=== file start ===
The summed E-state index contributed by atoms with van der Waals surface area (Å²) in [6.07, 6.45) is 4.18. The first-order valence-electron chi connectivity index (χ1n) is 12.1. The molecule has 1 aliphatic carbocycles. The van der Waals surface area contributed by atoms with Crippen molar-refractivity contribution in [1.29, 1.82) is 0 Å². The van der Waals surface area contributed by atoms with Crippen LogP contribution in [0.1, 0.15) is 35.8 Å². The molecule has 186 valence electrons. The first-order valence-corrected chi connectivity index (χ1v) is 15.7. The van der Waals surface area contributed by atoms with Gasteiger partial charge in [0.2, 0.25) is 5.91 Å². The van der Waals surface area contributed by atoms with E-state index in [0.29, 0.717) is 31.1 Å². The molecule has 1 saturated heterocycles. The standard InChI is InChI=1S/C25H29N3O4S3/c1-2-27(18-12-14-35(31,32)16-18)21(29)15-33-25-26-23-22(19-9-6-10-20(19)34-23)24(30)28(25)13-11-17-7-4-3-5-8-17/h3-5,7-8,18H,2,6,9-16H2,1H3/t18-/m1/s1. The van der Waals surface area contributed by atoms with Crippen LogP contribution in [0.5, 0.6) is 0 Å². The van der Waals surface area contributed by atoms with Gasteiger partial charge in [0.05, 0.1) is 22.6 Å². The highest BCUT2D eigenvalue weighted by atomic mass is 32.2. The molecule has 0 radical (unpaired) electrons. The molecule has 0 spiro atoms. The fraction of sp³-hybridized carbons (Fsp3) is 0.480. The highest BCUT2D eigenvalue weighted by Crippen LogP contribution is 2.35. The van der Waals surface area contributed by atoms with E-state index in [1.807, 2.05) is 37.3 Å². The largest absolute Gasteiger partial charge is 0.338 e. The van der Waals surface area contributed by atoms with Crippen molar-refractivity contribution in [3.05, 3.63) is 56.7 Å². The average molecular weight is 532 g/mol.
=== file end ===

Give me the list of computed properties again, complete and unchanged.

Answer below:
The summed E-state index contributed by atoms with van der Waals surface area (Å²) in [6.07, 6.45) is 4.18. The first-order valence-electron chi connectivity index (χ1n) is 12.1. The molecule has 1 aliphatic carbocycles. The van der Waals surface area contributed by atoms with Crippen molar-refractivity contribution in [1.29, 1.82) is 0 Å². The van der Waals surface area contributed by atoms with Crippen LogP contribution in [0.1, 0.15) is 35.8 Å². The molecule has 186 valence electrons. The first-order valence-corrected chi connectivity index (χ1v) is 15.7. The van der Waals surface area contributed by atoms with Gasteiger partial charge in [0.2, 0.25) is 5.91 Å². The van der Waals surface area contributed by atoms with E-state index in [0.29, 0.717) is 31.1 Å². The molecule has 1 saturated heterocycles. The standard InChI is InChI=1S/C25H29N3O4S3/c1-2-27(18-12-14-35(31,32)16-18)21(29)15-33-25-26-23-22(19-9-6-10-20(19)34-23)24(30)28(25)13-11-17-7-4-3-5-8-17/h3-5,7-8,18H,2,6,9-16H2,1H3/t18-/m1/s1. The van der Waals surface area contributed by atoms with Crippen LogP contribution in [0.5, 0.6) is 0 Å². The van der Waals surface area contributed by atoms with Gasteiger partial charge in [0.05, 0.1) is 22.6 Å². The highest BCUT2D eigenvalue weighted by atomic mass is 32.2. The molecule has 0 radical (unpaired) electrons. The molecule has 0 spiro atoms. The fraction of sp³-hybridized carbons (Fsp3) is 0.480. The highest BCUT2D eigenvalue weighted by Crippen LogP contribution is 2.35. The van der Waals surface area contributed by atoms with E-state index in [1.807, 2.05) is 37.3 Å². The largest absolute Gasteiger partial charge is 0.338 e. The van der Waals surface area contributed by atoms with Crippen molar-refractivity contribution in [3.05, 3.63) is 56.7 Å². The average molecular weight is 532 g/mol.